Book Review: Mapping the Apologetics Debate: Comparing Contemporary Approaches By Brian K. Morley

Mapping Apologetics: Comparing Contemporary Approaches by [Morley, Brian K.]

Mapping the Apologetics Debate: Comparing Contemporary Approaches By Brian K. Morley. IVP Academic, 2015, 384 pp. 978-0830840670

Apologetics is a branch of Christian theology that helps give reasons for the truthfulness of the Christian faith/worldview. The word “Apologia” means “to give reasons, make a legal defense” (Acts 26:2; 2 Tim. 4:16; 1 Pet 3:15). Throughout Acts, Luke uses words such as reason, (trying to) persuade, eyewitness, witness, defense. If you’re an apologetics geek like me, you probably are already interested in the various apologetic methodologies that are out there. Apologetics is giving the ‘what’ and the ‘why’ of why you think the God of the Bible exists and Jesus is his Son. Yes, people have tons of questions and if you can’t articulate why you have decided to commit yourself to the person of Jesus, you will have a hard time being a His disciple in today’s world. Before I had read this book on apologetics methodology, several years ago, I had read the book Five Views of Apologetics. So I was aware of the various apologetic systems. Morley’s book did not disappoint me at all. I love how he laid out all the different apologetic approaches and talked about the apologists who have formed and utilized these apologetic methods in their ministries. I also appreciated how he provided some possible criticisms of each approach.

Since I do apologetics full time on two local campuses, I must pull from several apologetic methodologies. Even though I lean towards the classical and evidential approach, in my experience, it can be necessary to cross over into other apologetic systems.

As Morley notes, apologetic methodology is a complex topic, and brilliant, godly, dedicated people can disagree. Many apologists and the method they use will have different views regarding  the relationship between faith and evidence, the possibility of using induction, the relationship between fact and theory (especially whether we can reason from fact to theory) and the rational capability of the fallen mind.

One thing that I agree on with Morley is the limitations of apologetics. As Morley rightly says:

“We cannot expect to have 100-percent proof, in the normal sense of the term proof, for most of what we believe. As nonomniscient beings, we do not have absolute, airtight proof for real-world things. Proof is multifaceted, and varies according to what is proved.  We prove historical truths differently from those of physics or mathematics. Furthermore, we have different levels of certainty for different things. We have a higher level of certainty for the statement “circles are round” (a tautology) than we do for the statement “Booth shot Lincoln” (what if his legal name at the time was not “Booth” and the records were lost?). But that does not mean that we cannot have certitude, the inner assurance that something is true. We saw that Alvin Plantinga has argued that we can be considered rational for being sure of things we would have difficulty proving (e.g., the world wasn’t created with apparent age a few minutes ago), so our level of certitude can exceed our level of proof. We can inwardly be just as sure of two things for which we have different levels of proof.”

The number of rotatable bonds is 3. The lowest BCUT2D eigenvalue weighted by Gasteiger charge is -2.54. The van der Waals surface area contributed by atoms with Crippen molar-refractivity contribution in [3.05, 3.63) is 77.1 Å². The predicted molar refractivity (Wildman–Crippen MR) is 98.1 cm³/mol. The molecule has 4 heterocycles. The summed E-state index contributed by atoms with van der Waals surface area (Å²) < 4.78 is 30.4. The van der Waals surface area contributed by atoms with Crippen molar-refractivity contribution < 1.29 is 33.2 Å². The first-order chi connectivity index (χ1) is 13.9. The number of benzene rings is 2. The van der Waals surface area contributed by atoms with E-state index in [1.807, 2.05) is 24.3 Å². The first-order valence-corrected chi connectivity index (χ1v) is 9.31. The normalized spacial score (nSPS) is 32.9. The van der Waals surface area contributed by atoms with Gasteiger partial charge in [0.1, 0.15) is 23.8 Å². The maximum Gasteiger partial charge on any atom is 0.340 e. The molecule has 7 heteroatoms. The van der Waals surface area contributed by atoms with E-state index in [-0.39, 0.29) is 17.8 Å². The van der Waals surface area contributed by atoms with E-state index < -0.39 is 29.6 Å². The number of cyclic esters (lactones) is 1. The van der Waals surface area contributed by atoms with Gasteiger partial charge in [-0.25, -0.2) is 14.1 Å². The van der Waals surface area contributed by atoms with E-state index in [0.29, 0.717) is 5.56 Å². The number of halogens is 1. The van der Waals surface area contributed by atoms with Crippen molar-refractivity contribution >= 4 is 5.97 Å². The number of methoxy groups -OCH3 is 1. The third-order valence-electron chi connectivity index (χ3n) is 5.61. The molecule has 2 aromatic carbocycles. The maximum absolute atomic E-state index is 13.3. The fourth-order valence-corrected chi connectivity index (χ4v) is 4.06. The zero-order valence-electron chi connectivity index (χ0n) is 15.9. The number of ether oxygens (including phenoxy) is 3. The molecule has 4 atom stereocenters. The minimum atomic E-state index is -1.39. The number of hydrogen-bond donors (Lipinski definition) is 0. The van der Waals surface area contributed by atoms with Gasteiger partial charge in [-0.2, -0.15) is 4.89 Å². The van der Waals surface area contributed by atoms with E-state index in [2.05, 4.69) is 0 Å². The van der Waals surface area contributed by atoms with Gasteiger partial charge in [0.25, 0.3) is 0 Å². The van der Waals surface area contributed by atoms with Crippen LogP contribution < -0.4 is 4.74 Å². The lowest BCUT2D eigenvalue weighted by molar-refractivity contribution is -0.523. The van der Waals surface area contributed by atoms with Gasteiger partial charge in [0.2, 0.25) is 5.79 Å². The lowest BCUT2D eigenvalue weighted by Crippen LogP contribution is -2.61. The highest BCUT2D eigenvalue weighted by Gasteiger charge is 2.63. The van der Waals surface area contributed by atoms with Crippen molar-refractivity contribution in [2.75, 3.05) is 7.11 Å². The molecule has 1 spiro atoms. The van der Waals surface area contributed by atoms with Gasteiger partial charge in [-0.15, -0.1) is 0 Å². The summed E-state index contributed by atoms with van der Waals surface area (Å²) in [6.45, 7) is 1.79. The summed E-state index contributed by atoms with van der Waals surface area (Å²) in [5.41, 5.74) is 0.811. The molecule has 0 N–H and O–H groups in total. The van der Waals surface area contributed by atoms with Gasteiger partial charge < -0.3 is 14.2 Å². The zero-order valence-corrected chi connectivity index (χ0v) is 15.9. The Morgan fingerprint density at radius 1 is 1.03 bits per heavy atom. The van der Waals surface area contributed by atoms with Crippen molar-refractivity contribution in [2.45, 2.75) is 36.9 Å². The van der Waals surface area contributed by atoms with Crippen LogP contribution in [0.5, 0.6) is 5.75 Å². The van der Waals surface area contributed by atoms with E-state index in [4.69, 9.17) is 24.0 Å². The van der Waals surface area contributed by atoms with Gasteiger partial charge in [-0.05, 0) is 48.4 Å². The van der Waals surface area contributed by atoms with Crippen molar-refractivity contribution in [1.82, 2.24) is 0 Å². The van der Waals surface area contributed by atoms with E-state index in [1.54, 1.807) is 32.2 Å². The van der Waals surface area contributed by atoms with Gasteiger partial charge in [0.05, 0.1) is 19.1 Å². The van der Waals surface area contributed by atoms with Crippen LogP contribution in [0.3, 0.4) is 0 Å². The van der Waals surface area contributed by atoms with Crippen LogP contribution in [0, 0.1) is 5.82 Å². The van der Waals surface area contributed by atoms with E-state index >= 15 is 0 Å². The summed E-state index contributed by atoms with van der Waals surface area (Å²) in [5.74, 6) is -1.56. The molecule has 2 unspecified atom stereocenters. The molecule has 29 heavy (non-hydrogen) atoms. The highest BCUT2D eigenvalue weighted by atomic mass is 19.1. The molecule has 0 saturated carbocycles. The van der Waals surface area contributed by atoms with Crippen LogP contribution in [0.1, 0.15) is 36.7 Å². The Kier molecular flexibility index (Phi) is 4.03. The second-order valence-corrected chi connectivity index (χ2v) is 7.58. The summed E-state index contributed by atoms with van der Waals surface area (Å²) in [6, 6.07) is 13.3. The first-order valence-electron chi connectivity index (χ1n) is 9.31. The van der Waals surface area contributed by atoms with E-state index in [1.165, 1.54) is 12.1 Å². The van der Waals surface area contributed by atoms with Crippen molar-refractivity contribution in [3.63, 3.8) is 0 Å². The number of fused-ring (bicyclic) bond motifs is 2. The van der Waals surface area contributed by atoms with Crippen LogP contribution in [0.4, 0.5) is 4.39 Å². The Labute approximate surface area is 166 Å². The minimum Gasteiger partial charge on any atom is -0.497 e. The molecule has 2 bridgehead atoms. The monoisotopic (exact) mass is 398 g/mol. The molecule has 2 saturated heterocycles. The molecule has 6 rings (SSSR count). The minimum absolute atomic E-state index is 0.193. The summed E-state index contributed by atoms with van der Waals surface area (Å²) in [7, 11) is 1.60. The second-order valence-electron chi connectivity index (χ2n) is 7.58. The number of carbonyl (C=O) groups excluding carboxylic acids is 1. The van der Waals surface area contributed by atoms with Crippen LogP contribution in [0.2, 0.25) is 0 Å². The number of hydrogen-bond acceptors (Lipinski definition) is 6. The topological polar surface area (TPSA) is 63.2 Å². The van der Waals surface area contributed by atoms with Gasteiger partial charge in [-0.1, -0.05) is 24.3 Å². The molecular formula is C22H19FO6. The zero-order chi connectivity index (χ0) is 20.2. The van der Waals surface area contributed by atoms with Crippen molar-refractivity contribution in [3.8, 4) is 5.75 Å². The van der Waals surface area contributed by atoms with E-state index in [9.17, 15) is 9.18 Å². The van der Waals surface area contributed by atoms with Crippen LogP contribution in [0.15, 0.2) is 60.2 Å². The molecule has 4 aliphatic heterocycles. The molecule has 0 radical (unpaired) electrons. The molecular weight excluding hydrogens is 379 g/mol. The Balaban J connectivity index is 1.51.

One thing I did appreciate from Morley in this book was his overview of someone that tends to be forgotten: John Warwick Montgomery. As Morley notes:

“Montgomery holds ten advanced degrees, among them the PhD from the University of Chicago and the DThéol from the University of Strasbourg, France—three of his degrees being in law, including the higher doctorate in law from Cardiff University, UK, granted for his publication record. He has written or edited some fifty books in five languages, plus hundreds of articles.He went on to found a law school and a graduate program in apologetics, then to teach law in England (he is a practicing English barrister and an avocet à la cour, barreau de Paris), and to win important international human rights cases. A student in his Renaissance class at Trinity Evangelical Divinity School wrote that he seems to embody the idea of a Renaissance man completed by the Godward focus of the Reformation. Norman Geisler has called him “one of the pioneers of historical apologetics,” adding that his extensive knowledge and work are “virtually unparalleled in this field.” His work had a significant effect on Josh McDowell, whose 23,000 talks have reached over ten million people, and whose 108 authored or coauthored books have sold nearly 50 million copies (including Evidence That Demands a Verdict and More Than a Carpenter).”

I am now going to brush up on my reading of Montgomery’s work.

In the end, for anyone that is in the field of apologetics, Morley’s book is a must read. I appreciated it very much and found it both intellectually satisfying and spiritually uplifting.

 

 

 

 

 

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